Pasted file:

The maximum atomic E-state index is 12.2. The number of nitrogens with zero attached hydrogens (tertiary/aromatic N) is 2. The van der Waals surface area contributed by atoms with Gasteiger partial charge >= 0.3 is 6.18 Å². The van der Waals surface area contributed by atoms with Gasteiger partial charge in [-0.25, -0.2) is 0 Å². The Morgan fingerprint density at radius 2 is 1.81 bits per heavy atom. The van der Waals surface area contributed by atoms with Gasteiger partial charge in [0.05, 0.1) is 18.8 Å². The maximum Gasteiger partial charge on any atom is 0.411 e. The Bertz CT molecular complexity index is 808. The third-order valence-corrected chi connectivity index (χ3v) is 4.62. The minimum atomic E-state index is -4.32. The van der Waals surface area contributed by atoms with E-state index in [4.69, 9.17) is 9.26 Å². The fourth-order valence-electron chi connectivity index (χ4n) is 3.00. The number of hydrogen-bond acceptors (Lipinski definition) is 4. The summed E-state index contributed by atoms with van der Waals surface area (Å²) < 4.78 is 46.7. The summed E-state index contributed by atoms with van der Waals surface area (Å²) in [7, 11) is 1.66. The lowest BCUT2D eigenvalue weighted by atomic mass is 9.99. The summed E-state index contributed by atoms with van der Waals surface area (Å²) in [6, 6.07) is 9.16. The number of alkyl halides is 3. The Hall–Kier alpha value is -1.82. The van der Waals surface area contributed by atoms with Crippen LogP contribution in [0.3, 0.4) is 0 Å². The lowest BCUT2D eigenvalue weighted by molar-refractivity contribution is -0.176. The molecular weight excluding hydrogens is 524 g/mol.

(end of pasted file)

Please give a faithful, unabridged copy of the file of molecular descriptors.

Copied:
The maximum atomic E-state index is 12.2. The number of nitrogens with zero attached hydrogens (tertiary/aromatic N) is 2. The van der Waals surface area contributed by atoms with Gasteiger partial charge >= 0.3 is 6.18 Å². The van der Waals surface area contributed by atoms with Gasteiger partial charge in [-0.25, -0.2) is 0 Å². The Morgan fingerprint density at radius 2 is 1.81 bits per heavy atom. The van der Waals surface area contributed by atoms with Gasteiger partial charge in [0.05, 0.1) is 18.8 Å². The maximum Gasteiger partial charge on any atom is 0.411 e. The Bertz CT molecular complexity index is 808. The third-order valence-corrected chi connectivity index (χ3v) is 4.62. The minimum atomic E-state index is -4.32. The van der Waals surface area contributed by atoms with E-state index in [4.69, 9.17) is 9.26 Å². The fourth-order valence-electron chi connectivity index (χ4n) is 3.00. The number of hydrogen-bond acceptors (Lipinski definition) is 4. The summed E-state index contributed by atoms with van der Waals surface area (Å²) < 4.78 is 46.7. The summed E-state index contributed by atoms with van der Waals surface area (Å²) in [7, 11) is 1.66. The lowest BCUT2D eigenvalue weighted by atomic mass is 9.99. The summed E-state index contributed by atoms with van der Waals surface area (Å²) in [6, 6.07) is 9.16. The number of alkyl halides is 3. The Hall–Kier alpha value is -1.82. The van der Waals surface area contributed by atoms with Crippen LogP contribution in [0.3, 0.4) is 0 Å². The lowest BCUT2D eigenvalue weighted by molar-refractivity contribution is -0.176. The molecular weight excluding hydrogens is 524 g/mol.